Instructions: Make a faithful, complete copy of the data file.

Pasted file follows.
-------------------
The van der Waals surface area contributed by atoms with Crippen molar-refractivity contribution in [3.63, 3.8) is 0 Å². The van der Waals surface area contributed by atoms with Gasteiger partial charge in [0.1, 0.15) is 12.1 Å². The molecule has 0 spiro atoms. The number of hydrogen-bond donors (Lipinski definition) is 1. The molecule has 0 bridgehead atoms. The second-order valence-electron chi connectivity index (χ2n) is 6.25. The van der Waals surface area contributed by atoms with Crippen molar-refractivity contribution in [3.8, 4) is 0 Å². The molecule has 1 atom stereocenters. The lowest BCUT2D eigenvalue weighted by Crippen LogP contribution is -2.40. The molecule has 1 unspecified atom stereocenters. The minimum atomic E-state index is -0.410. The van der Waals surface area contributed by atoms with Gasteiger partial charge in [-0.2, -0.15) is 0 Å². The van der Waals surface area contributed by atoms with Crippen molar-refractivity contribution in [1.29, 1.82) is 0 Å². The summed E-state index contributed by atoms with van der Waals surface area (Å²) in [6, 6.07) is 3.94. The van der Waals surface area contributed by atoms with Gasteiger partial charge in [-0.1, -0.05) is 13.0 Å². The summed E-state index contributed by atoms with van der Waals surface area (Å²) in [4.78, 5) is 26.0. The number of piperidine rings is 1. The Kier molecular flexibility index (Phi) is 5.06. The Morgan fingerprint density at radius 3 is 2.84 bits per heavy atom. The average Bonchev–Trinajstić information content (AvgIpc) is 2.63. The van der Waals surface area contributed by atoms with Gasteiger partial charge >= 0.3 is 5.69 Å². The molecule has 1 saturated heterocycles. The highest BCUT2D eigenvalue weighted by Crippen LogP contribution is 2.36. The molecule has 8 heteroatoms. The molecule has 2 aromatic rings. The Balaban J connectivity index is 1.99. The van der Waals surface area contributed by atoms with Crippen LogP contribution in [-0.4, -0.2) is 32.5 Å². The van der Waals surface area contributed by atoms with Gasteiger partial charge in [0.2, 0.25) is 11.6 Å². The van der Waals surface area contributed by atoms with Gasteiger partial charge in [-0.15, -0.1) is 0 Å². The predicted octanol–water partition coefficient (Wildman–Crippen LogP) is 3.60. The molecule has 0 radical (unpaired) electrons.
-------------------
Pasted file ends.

The van der Waals surface area contributed by atoms with Crippen molar-refractivity contribution in [3.63, 3.8) is 0 Å². The van der Waals surface area contributed by atoms with Gasteiger partial charge in [0.1, 0.15) is 12.1 Å². The molecule has 0 spiro atoms. The number of hydrogen-bond donors (Lipinski definition) is 1. The molecule has 0 bridgehead atoms. The second-order valence-electron chi connectivity index (χ2n) is 6.25. The van der Waals surface area contributed by atoms with Crippen molar-refractivity contribution in [3.8, 4) is 0 Å². The molecule has 1 atom stereocenters. The lowest BCUT2D eigenvalue weighted by Crippen LogP contribution is -2.40. The molecule has 1 unspecified atom stereocenters. The minimum atomic E-state index is -0.410. The van der Waals surface area contributed by atoms with Gasteiger partial charge in [-0.2, -0.15) is 0 Å². The van der Waals surface area contributed by atoms with Crippen molar-refractivity contribution in [1.29, 1.82) is 0 Å². The summed E-state index contributed by atoms with van der Waals surface area (Å²) in [6, 6.07) is 3.94. The van der Waals surface area contributed by atoms with Gasteiger partial charge in [-0.1, -0.05) is 13.0 Å². The summed E-state index contributed by atoms with van der Waals surface area (Å²) in [4.78, 5) is 26.0. The number of piperidine rings is 1. The Kier molecular flexibility index (Phi) is 5.06. The Morgan fingerprint density at radius 3 is 2.84 bits per heavy atom. The average Bonchev–Trinajstić information content (AvgIpc) is 2.63. The van der Waals surface area contributed by atoms with Gasteiger partial charge >= 0.3 is 5.69 Å². The molecule has 1 saturated heterocycles. The highest BCUT2D eigenvalue weighted by Crippen LogP contribution is 2.36. The molecule has 8 heteroatoms. The molecule has 2 aromatic rings. The Balaban J connectivity index is 1.99. The van der Waals surface area contributed by atoms with Crippen LogP contribution in [-0.4, -0.2) is 32.5 Å². The van der Waals surface area contributed by atoms with Gasteiger partial charge in [0.2, 0.25) is 11.6 Å². The van der Waals surface area contributed by atoms with Gasteiger partial charge in [-0.15, -0.1) is 0 Å². The predicted octanol–water partition coefficient (Wildman–Crippen LogP) is 3.60. The molecule has 0 radical (unpaired) electrons.